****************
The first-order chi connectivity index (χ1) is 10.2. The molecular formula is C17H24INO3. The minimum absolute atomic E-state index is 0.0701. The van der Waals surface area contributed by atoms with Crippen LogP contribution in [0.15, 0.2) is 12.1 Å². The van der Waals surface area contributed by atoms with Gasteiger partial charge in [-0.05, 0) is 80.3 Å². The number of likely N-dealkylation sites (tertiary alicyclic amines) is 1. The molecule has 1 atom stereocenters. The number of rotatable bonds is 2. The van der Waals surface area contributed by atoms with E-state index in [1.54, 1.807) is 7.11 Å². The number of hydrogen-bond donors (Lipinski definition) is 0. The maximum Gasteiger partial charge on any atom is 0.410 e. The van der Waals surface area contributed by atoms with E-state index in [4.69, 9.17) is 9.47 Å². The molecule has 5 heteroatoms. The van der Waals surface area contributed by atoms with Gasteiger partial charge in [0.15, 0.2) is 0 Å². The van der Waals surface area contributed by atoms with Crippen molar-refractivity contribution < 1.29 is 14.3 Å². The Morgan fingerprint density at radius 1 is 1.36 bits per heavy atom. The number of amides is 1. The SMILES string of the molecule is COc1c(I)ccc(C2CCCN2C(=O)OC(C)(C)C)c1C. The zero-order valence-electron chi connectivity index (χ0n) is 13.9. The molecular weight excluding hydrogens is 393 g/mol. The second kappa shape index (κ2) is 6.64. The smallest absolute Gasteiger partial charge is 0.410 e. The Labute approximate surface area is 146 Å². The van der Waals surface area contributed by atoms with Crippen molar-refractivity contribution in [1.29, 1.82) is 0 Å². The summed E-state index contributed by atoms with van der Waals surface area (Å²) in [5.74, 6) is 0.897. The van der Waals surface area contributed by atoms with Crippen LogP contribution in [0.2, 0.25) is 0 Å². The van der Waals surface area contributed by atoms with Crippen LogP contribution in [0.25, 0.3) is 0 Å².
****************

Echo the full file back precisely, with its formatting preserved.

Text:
The first-order chi connectivity index (χ1) is 10.2. The molecular formula is C17H24INO3. The minimum absolute atomic E-state index is 0.0701. The van der Waals surface area contributed by atoms with Crippen LogP contribution in [0.15, 0.2) is 12.1 Å². The van der Waals surface area contributed by atoms with Gasteiger partial charge in [-0.05, 0) is 80.3 Å². The number of likely N-dealkylation sites (tertiary alicyclic amines) is 1. The molecule has 1 atom stereocenters. The number of rotatable bonds is 2. The van der Waals surface area contributed by atoms with E-state index in [1.54, 1.807) is 7.11 Å². The number of hydrogen-bond donors (Lipinski definition) is 0. The maximum Gasteiger partial charge on any atom is 0.410 e. The van der Waals surface area contributed by atoms with E-state index in [4.69, 9.17) is 9.47 Å². The molecule has 5 heteroatoms. The van der Waals surface area contributed by atoms with Gasteiger partial charge in [0.15, 0.2) is 0 Å². The van der Waals surface area contributed by atoms with Crippen molar-refractivity contribution < 1.29 is 14.3 Å². The Morgan fingerprint density at radius 1 is 1.36 bits per heavy atom. The number of amides is 1. The SMILES string of the molecule is COc1c(I)ccc(C2CCCN2C(=O)OC(C)(C)C)c1C. The zero-order valence-electron chi connectivity index (χ0n) is 13.9. The molecular weight excluding hydrogens is 393 g/mol. The second kappa shape index (κ2) is 6.64. The smallest absolute Gasteiger partial charge is 0.410 e. The Labute approximate surface area is 146 Å². The van der Waals surface area contributed by atoms with Crippen molar-refractivity contribution in [1.29, 1.82) is 0 Å². The summed E-state index contributed by atoms with van der Waals surface area (Å²) in [5.74, 6) is 0.897. The van der Waals surface area contributed by atoms with Crippen LogP contribution in [0.2, 0.25) is 0 Å². The van der Waals surface area contributed by atoms with Crippen LogP contribution in [0.25, 0.3) is 0 Å².